Today I am on a new adventure. After freelancing for almost three years with a client; we have chosen to break up. Losing a client is the hardest part of the online gig economy. No matter how difficult the client, breaking up in any other fashion besides class just won’t do.
If you handle the breakup with the right attitude; the client will view the experience in high regard even offering up fantastic professional reviews that you can share with future clients. Even a client who frustrates you to no end deserves a professional send off.
Anything less than professional would potentially be suicidal for your freelance career. In fact, according to Small Business Trends, “more than a fourth of the U.S. is now officially part of the freelance gig economy” not to mention the international competition that is already in full force. In this situation choose your battles wisely; take the higher ground, because the competition is fierce in the gig economy.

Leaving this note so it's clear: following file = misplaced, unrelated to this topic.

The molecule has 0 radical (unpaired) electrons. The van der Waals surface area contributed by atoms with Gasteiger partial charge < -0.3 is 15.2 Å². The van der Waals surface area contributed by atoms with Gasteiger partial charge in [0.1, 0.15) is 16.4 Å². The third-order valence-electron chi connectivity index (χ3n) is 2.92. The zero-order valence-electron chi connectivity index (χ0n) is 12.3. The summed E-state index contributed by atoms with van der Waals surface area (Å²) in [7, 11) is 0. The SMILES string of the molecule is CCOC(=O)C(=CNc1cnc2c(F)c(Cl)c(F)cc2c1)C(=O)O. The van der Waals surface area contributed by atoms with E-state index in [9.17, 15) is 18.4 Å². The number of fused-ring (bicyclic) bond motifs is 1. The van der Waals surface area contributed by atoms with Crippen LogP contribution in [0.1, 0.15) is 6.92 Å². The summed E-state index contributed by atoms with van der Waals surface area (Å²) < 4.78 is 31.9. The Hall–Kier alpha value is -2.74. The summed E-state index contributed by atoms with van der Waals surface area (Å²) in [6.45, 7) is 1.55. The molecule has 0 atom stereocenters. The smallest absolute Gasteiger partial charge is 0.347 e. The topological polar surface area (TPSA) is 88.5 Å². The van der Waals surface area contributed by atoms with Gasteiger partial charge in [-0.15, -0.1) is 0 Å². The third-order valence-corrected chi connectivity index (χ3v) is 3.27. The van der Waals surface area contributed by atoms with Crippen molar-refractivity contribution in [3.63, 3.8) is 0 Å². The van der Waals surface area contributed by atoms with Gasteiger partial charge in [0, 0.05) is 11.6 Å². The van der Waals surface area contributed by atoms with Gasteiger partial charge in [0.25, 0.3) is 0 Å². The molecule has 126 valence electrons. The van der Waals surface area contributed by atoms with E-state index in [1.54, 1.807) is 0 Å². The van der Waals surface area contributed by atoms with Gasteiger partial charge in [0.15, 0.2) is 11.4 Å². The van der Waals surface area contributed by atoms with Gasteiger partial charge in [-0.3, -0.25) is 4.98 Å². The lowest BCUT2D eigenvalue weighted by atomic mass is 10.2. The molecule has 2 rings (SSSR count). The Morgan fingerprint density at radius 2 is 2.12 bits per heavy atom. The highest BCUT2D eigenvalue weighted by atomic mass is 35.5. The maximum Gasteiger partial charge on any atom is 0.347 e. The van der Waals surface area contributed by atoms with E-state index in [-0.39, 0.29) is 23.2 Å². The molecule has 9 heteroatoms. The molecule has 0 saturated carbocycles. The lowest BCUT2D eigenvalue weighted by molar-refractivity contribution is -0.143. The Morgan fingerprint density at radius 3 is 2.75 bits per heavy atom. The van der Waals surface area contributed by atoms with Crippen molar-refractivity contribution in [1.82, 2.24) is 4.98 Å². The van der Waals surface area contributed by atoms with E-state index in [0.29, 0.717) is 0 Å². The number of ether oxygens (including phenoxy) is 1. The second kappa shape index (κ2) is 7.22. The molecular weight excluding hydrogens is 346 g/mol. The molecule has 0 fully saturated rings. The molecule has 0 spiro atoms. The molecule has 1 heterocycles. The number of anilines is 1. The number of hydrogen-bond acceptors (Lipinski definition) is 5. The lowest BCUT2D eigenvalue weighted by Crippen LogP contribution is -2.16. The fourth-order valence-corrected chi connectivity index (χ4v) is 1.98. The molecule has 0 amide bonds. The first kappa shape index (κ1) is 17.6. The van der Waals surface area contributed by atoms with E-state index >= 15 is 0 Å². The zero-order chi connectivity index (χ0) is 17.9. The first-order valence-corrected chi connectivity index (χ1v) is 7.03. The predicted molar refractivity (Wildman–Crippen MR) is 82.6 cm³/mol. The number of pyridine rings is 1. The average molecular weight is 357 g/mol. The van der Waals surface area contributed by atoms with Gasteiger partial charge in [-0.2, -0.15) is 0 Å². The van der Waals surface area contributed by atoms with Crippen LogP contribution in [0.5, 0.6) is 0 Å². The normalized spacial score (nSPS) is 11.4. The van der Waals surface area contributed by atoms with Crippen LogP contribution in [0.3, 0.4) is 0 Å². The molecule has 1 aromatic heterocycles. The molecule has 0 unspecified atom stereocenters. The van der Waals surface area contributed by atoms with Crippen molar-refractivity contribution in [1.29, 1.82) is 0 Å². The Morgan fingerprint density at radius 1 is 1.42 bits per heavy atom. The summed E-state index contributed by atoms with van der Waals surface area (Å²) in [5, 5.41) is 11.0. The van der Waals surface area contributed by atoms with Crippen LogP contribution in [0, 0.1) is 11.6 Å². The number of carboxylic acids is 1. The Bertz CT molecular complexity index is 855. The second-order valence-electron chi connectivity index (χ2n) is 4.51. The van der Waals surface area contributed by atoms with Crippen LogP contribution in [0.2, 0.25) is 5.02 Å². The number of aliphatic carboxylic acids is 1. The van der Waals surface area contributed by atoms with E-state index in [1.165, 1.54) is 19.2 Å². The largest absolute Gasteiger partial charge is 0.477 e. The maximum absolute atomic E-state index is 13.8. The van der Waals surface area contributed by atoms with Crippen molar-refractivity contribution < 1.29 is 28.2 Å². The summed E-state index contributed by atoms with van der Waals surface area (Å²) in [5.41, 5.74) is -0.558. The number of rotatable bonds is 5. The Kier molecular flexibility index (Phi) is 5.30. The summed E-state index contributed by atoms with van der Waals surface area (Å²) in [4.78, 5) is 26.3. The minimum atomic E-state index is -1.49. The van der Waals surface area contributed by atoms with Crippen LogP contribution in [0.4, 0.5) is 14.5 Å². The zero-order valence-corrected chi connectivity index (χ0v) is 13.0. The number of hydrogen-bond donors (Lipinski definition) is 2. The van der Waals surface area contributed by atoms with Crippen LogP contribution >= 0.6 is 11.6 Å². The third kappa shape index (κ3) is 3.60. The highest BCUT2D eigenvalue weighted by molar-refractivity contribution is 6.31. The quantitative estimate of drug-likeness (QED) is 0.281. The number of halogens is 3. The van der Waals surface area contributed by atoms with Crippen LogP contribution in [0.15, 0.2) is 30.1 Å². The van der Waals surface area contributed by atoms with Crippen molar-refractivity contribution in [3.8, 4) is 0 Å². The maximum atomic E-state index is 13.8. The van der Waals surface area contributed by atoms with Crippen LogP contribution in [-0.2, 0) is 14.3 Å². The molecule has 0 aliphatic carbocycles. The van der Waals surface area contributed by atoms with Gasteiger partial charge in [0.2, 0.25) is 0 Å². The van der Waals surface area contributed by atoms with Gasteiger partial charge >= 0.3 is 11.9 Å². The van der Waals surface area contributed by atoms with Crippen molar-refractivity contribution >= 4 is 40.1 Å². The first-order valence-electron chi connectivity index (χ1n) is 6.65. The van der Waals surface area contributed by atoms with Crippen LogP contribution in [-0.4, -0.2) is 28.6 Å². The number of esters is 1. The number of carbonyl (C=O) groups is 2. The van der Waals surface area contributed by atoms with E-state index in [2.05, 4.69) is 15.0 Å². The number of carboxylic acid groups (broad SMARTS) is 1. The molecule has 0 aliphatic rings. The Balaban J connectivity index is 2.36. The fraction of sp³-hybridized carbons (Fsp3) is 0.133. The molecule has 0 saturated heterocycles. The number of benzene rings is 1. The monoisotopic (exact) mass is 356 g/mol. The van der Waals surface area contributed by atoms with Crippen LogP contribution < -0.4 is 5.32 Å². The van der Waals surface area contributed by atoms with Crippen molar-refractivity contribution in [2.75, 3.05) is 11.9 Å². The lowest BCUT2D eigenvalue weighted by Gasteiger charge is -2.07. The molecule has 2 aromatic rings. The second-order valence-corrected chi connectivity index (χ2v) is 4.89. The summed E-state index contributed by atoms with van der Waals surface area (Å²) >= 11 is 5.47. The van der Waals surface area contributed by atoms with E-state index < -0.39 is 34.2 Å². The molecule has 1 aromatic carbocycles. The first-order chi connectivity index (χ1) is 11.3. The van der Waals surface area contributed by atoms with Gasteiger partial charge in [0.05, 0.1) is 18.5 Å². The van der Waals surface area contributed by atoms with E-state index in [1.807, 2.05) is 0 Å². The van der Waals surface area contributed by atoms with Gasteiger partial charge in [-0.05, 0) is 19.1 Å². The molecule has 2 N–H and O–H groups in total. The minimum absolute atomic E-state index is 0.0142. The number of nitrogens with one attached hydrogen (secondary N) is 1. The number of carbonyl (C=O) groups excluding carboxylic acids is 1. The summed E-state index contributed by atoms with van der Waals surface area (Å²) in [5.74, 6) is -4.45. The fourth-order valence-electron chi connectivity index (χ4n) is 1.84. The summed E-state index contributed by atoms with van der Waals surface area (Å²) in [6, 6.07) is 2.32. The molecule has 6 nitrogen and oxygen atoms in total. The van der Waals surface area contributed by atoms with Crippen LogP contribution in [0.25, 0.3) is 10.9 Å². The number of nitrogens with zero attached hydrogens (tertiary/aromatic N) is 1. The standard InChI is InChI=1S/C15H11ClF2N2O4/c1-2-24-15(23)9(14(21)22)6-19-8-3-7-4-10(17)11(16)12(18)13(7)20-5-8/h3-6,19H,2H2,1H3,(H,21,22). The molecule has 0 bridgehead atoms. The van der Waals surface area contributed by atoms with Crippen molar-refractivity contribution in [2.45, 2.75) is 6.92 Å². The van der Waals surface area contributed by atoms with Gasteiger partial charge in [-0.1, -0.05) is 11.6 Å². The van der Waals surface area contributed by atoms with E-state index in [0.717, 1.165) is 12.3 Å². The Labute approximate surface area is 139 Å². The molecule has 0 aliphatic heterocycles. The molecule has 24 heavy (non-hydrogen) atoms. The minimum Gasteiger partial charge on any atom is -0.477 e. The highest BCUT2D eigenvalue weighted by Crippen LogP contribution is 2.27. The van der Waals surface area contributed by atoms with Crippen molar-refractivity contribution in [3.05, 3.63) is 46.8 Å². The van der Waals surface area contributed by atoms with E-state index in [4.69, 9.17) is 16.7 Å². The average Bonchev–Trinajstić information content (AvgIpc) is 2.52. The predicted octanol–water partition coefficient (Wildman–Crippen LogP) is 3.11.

Tips for the classiest way to break up with a client:
- Remain positive
- Avoid criticism
- Ask how you can be of help during the transition
- Offer to stay for a minimum of 2 weeks
- Convey responsibilities that need to be covered
- Help find workaround solutions if necessary
- Remove yourself from documents and accounts
- Ask for a positive review or referral; client will feel valued
- Ultimately be friendly and helpful to the end
Keep in mind that your opinion regarding a client may be caused more by incompatible personalities; this will naturally cloud your viewpoint regarding professionalism or intentions. Perspective isn’t always right. Doing the right thing in adversity shows your true grit.
Eventually, this client may realize what they’ve lost. Moreover, they might come back with a better offer. I have clients who have tried to re-hire me or offered up short-term projects. These short-term gigs end up being more flexible and have higher upfront profit margins.
Breaking up is hard to do, but sometimes it’s a necessary means of moving up in your freelance career. If you have mixed feelings analyze the situation; try to work it out with the client first. If it’s not happening, kill them with kindness as you step out onto the road for the next big challenge.